This from the World Health Organization (found in Codex linked above)
"The kava drink, has been consumed in Pacific Island Countries for centuries without any reported ill-effects on the liver [4], is made from a water extract of the root and/or rhizome of Piper methysticum. A recent WHO risk assessment concluded that “clinical trial of kava have not revealed hepatoxicity as a problem [5] suggesting that “water extracts are devoid of toxic effects†[6] and recommending that “products should be developed from water-based suspensions of kava†[7]. The safety of water based kava drinks is supported by long-term ethno-pharmacological observations [8]."

[4.] WHO (2007): Assessment of the risk of hepatotoxicity with kava products, p.4
[5.] WHO (2007): Assessment of the risk of hepatotoxicity with kava products, p. 62
[6.] WHO (2007): Assessment of the risk of hepatotoxicity with kava products, p. 59
[7.] WHO (2007): Assessment of the risk of hepatotoxicity with kava products, p. 62
[8]. Loew & Gaus (2002) in:WHO (2007):, p.11

Regarding Flavokavain B (FKB)

As you can see from the abundance of information above, there is no reason to worry. You might, however, have heard of recent discussions about Flavokavain B, or FKB for short.

This article is meant only to inform consumers as to the possible risks so that they can make informed decisions about their purchases and consumption of kava.
Right now, there is a possible risk with higher than normal amounts of FKB (such as found in tudei/ISA kava). Noble, daily drinking kava has been shown to be safe when consumed daily as the research above documents.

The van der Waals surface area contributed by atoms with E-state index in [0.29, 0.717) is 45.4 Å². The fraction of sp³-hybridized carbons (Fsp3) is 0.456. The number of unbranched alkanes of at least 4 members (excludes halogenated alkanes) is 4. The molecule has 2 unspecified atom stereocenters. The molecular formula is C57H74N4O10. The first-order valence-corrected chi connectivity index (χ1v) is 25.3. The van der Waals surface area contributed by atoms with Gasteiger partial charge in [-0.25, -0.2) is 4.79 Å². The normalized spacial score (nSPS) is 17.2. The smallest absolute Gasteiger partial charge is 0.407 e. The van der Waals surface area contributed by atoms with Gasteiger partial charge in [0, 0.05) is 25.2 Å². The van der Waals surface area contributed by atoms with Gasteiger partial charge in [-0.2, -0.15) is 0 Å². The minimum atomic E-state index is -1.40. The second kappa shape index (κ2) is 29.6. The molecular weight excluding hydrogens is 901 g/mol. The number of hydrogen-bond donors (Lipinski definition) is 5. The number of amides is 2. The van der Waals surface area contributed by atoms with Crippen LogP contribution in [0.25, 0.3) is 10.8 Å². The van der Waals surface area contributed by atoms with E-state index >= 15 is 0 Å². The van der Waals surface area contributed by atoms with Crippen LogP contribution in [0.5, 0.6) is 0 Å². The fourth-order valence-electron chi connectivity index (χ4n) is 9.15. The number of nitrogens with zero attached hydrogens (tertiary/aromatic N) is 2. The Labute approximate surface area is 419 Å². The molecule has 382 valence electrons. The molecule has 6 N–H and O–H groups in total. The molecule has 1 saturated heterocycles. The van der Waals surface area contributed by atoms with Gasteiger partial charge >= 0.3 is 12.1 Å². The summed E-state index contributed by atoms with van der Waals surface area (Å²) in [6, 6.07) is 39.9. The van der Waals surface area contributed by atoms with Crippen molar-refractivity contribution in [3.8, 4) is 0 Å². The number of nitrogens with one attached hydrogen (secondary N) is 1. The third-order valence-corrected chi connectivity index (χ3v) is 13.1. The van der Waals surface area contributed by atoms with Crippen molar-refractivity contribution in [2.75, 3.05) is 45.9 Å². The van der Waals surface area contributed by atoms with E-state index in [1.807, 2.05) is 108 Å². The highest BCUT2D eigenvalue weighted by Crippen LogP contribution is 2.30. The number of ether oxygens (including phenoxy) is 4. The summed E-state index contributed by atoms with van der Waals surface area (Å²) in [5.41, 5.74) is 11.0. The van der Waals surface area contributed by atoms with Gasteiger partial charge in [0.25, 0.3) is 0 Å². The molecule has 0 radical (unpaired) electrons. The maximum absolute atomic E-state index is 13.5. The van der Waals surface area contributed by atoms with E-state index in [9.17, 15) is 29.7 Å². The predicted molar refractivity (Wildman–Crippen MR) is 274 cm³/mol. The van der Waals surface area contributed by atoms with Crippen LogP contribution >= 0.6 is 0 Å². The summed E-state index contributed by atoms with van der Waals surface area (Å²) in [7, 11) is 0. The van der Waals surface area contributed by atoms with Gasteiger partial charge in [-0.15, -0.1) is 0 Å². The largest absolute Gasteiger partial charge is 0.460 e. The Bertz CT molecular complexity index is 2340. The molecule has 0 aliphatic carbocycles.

As of now, research has shown both in vivo (in living organisms) and in vitro (in isolated cells)

This article documents the hepatotoxicity of FKB in vivo.
https://www.ncbi.nlm.nih.gov/pmc/articles/PMC2992378/

These articles demonstrate FKB to be a potent cytotoxin (something that kills cells) in vitro, in isolated cancerous cell lines. This means that they are effective at killing cancerous cells, but doesn't study any other effect they have:
https://www.ncbi.nlm.nih.gov/pmc/articles/PMC3681603/
https://www.ncbi.nlm.nih.gov/pubmed/22729748
https://www.ncbi.nlm.nih.gov/pmc/articles/PMC3405181/
https://www.ncbi.nlm.nih.gov/pubmed/21377431

Currently, there is not enough evidence to prove if FKB is safe or dangerous in the amount found in normal daily drinking amounts of tudei/ISA kava.
However, there is research being conducted currently, as well as work that experts have already finished and is awaiting publication that will shed much more light on this subject.

What we know from Dr. Xing regarding the possible hepatotoxicity of tudei/ISA kava is, so far in this statement he made in a recent video interview which can be found here: